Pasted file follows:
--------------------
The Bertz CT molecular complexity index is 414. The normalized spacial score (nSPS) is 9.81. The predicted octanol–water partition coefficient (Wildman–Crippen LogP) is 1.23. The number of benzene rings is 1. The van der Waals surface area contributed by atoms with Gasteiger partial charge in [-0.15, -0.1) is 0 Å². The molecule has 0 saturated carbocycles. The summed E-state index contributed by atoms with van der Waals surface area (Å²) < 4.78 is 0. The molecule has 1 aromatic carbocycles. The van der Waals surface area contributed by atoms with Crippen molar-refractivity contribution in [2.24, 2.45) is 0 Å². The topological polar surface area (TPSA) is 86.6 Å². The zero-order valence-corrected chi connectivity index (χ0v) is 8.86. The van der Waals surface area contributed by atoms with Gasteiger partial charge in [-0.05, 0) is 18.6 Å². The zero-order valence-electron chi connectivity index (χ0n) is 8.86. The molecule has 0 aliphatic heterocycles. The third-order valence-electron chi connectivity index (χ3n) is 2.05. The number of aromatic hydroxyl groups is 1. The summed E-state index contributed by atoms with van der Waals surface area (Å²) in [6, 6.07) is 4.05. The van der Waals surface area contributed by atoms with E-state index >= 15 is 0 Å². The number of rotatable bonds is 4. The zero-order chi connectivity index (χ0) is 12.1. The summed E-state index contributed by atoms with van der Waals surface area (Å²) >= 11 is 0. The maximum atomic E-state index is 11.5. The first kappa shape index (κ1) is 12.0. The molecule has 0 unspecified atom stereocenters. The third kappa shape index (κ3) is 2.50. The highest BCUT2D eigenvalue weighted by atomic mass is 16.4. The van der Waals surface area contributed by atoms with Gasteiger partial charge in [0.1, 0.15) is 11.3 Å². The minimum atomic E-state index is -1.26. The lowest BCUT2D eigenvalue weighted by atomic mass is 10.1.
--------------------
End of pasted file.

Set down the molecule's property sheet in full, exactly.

The Bertz CT molecular complexity index is 414. The normalized spacial score (nSPS) is 9.81. The predicted octanol–water partition coefficient (Wildman–Crippen LogP) is 1.23. The number of benzene rings is 1. The van der Waals surface area contributed by atoms with Gasteiger partial charge in [-0.15, -0.1) is 0 Å². The molecule has 0 saturated carbocycles. The summed E-state index contributed by atoms with van der Waals surface area (Å²) < 4.78 is 0. The molecule has 1 aromatic carbocycles. The van der Waals surface area contributed by atoms with Crippen molar-refractivity contribution in [2.24, 2.45) is 0 Å². The topological polar surface area (TPSA) is 86.6 Å². The zero-order valence-corrected chi connectivity index (χ0v) is 8.86. The van der Waals surface area contributed by atoms with Gasteiger partial charge in [-0.05, 0) is 18.6 Å². The zero-order valence-electron chi connectivity index (χ0n) is 8.86. The molecule has 0 aliphatic heterocycles. The third-order valence-electron chi connectivity index (χ3n) is 2.05. The number of aromatic hydroxyl groups is 1. The summed E-state index contributed by atoms with van der Waals surface area (Å²) in [6, 6.07) is 4.05. The van der Waals surface area contributed by atoms with E-state index >= 15 is 0 Å². The number of rotatable bonds is 4. The zero-order chi connectivity index (χ0) is 12.1. The summed E-state index contributed by atoms with van der Waals surface area (Å²) >= 11 is 0. The maximum atomic E-state index is 11.5. The first kappa shape index (κ1) is 12.0. The molecule has 0 unspecified atom stereocenters. The third kappa shape index (κ3) is 2.50. The highest BCUT2D eigenvalue weighted by atomic mass is 16.4. The van der Waals surface area contributed by atoms with Gasteiger partial charge in [0.1, 0.15) is 11.3 Å². The minimum atomic E-state index is -1.26. The lowest BCUT2D eigenvalue weighted by atomic mass is 10.1.